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Content is transforming the search landscape, and search engines are evolving into answer engines. But, what is an answer engine? How is answer engine optimization different from search engine optimization? Let’s find out.

Search has evolved from mere information discovery to prioritizing relevant and useful results to users, i.e., context. But now, search means more and includes predicting the intent and serving relevant results. The search approach is more about understanding intent-driven queries and providing intent-driven answers.


Welcome to the 2019 edition of The Modern Content Marketer’s Buyer Guide. About 10 years ago, marketers realized that content is a critical piece of their pie, and have since been working overtime to generate content to help win the prospect’s attention.


But where does this information come from? And how is it processed? Let’s find out.

Learn More: How to Beat BERT: Combating Google’s Latest BERT Update

What are Answer Engines?

Answer engines are search engines that focus on answering user questions. Answer engines understand the intent of a query and analyze content on websites to provide intent-driven answers. They are powered by Artificial Intelligence (AI) driven neural matching to determine synonyms at a sophisticated level. Additionally, the situational context helps determine the query intent and provides a direct answer.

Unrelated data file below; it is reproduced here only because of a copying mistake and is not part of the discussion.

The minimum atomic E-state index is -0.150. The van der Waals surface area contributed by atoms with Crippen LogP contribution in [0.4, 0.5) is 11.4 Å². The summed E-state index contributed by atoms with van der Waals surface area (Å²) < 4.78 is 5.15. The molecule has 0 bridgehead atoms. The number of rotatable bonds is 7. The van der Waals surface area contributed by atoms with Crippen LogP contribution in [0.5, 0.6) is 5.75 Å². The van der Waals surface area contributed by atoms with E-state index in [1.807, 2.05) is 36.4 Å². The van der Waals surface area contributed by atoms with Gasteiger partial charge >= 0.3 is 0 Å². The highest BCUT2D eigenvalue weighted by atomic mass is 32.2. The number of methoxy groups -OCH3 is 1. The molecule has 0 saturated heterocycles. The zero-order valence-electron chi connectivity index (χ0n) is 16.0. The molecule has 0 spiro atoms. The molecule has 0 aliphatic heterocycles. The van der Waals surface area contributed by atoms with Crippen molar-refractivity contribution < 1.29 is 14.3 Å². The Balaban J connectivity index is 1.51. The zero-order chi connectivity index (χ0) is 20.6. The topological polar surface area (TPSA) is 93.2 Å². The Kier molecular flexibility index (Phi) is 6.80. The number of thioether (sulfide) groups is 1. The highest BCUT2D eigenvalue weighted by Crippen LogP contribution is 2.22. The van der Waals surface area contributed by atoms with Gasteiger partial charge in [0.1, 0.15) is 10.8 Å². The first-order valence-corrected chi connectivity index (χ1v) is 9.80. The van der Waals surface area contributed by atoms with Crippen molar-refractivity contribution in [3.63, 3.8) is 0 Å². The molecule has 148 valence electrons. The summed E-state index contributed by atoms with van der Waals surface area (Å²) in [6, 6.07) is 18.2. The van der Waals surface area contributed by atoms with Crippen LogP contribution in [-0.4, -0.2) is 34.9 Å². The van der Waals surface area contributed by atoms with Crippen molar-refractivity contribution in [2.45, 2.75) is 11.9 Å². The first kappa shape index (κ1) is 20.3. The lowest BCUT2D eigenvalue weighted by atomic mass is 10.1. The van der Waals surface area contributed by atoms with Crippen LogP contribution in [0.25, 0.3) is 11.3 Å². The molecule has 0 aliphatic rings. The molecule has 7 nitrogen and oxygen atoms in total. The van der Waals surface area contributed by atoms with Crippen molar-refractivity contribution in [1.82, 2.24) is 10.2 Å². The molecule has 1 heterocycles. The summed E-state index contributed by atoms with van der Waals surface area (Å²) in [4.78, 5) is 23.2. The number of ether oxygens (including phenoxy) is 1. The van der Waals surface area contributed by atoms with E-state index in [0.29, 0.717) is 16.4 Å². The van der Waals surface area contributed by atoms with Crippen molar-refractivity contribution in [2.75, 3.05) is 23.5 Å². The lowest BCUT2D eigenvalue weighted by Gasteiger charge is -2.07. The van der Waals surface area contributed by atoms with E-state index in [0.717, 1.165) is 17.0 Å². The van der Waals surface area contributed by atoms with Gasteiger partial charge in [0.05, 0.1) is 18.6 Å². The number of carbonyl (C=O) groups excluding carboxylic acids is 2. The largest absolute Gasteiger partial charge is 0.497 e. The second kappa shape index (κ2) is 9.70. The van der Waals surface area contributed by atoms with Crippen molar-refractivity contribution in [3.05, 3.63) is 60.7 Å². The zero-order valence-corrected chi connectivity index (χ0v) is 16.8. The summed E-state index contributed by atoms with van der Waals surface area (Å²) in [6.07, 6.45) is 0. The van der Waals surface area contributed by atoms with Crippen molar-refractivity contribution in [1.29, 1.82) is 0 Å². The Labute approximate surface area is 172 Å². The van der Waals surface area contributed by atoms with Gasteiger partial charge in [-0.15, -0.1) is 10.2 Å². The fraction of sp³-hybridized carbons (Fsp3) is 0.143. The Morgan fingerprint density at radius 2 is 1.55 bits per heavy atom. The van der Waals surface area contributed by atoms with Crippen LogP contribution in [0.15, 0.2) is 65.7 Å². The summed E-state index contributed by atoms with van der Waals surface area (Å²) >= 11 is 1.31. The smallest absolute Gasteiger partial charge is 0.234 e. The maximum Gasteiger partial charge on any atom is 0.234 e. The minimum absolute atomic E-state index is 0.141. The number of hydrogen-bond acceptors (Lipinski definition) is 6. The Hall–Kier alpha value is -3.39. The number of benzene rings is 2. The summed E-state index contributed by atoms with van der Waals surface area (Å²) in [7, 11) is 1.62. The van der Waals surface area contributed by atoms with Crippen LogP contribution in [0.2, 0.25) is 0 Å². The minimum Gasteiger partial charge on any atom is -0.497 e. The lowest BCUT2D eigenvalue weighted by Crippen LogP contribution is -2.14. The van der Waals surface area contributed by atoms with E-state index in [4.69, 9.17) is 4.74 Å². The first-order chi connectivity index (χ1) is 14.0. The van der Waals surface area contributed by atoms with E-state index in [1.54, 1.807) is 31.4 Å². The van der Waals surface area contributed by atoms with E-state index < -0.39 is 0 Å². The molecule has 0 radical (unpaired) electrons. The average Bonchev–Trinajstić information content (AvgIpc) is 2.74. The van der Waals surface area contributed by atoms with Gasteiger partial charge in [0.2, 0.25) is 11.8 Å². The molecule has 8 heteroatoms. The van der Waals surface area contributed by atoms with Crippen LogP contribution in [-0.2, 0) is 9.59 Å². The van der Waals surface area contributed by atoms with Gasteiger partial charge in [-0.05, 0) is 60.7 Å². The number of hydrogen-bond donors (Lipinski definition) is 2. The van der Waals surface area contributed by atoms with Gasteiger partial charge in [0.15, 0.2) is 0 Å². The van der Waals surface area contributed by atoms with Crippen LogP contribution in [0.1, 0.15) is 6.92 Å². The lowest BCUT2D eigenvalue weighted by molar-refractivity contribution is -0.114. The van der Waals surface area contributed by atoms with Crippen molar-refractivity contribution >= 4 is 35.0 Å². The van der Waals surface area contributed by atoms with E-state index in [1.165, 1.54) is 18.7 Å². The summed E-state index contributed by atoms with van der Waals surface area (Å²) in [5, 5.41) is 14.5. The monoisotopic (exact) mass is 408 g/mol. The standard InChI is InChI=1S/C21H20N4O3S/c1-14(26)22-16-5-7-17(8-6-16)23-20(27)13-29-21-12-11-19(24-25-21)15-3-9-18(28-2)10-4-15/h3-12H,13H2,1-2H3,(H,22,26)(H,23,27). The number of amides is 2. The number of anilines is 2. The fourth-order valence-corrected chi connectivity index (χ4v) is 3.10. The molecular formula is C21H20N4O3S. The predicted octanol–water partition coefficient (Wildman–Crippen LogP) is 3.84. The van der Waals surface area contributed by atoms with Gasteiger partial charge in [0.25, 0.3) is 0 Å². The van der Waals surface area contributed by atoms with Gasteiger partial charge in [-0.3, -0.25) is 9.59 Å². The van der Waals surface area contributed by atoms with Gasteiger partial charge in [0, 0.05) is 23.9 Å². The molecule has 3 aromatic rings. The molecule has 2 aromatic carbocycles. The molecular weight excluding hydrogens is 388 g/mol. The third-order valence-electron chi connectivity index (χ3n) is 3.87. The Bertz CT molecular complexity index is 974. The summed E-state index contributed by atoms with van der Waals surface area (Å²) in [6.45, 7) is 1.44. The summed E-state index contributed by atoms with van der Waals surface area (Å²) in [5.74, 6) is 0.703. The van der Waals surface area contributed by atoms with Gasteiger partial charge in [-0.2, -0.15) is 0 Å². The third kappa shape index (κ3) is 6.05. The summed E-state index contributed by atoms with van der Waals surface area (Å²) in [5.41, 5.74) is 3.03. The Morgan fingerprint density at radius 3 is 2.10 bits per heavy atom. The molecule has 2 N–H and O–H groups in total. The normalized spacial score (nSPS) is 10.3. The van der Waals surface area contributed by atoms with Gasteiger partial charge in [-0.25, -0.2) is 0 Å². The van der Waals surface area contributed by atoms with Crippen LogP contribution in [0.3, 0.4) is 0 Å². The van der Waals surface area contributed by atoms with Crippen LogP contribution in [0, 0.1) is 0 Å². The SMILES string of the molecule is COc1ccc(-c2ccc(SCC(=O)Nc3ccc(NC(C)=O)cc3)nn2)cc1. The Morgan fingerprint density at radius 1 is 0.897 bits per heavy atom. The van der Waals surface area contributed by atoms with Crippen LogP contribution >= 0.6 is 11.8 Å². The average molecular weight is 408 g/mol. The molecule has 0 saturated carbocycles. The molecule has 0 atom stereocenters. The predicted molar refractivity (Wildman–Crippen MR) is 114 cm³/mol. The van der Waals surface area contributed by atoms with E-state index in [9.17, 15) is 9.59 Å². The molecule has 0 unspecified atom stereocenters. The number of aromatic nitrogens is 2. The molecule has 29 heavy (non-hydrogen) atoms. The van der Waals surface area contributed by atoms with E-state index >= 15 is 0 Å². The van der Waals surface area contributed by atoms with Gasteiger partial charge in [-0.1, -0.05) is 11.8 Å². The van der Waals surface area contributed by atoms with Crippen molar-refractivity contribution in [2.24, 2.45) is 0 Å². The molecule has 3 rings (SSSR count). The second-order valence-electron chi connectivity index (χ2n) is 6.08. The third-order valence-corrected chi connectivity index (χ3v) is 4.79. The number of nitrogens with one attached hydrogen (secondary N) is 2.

Google Search Results Page

Image Source: Google Search Results Page

For instance, if you search for ‘weather‘, the result will be the weather status in your region. But, if you query ‘search engines‘, the search results page will return a list of links.

How are Answer Engines Different from Search Engines?

The rise of voice search is transforming search engines into answer engines. Typically a voice query is conversational or in a question-answer format. Therefore, search engines need to give specific answers.

The traditional search focused on what is accessible, how relevant is it, and the authority of the content (for example, how many sites backlink to a page on a website) to serve useful results.

But now, search engines have evolved to:

  1. Qualify the query type to understand ‘what‘ information is being requested. For example, a what, who, where, when, or how query. This is also known as primary intent.
  2. Then the process determines the secondary intent – the ‘why‘, i.e., the semantic interpretation of the query. For example, the word ‘bank’ has two meanings – a financial institution and a water body. So when a query has multiple meanings, results of all possible interpretations are produced, and the one that closely matches the query is considered the likely intent.

According to the Google Patent on Evaluating Semantic Interpretations of a Search Query, “Using search results to evaluate the different semantic interpretations, other data sources such as click-through data, user-specific data, and others that are utilized when producing the search results are taken into account without the need to perform additional analysis.”

  1. The neural matching then analyzes the words on a page, their relation to each other (synonyms), and the situational context to determine ‘how‘ to answer the query.


The engines will test (and iterate the process to analyze what users do or expect) to learn the intent and yield a high-quality answer (and, of course, some more complex algorithms).

The answer engines understand the query, determine the available results, and respond with the best possible answer. The traditional search is more about the keywords on a page and the backlinks that will lend credibility to that page.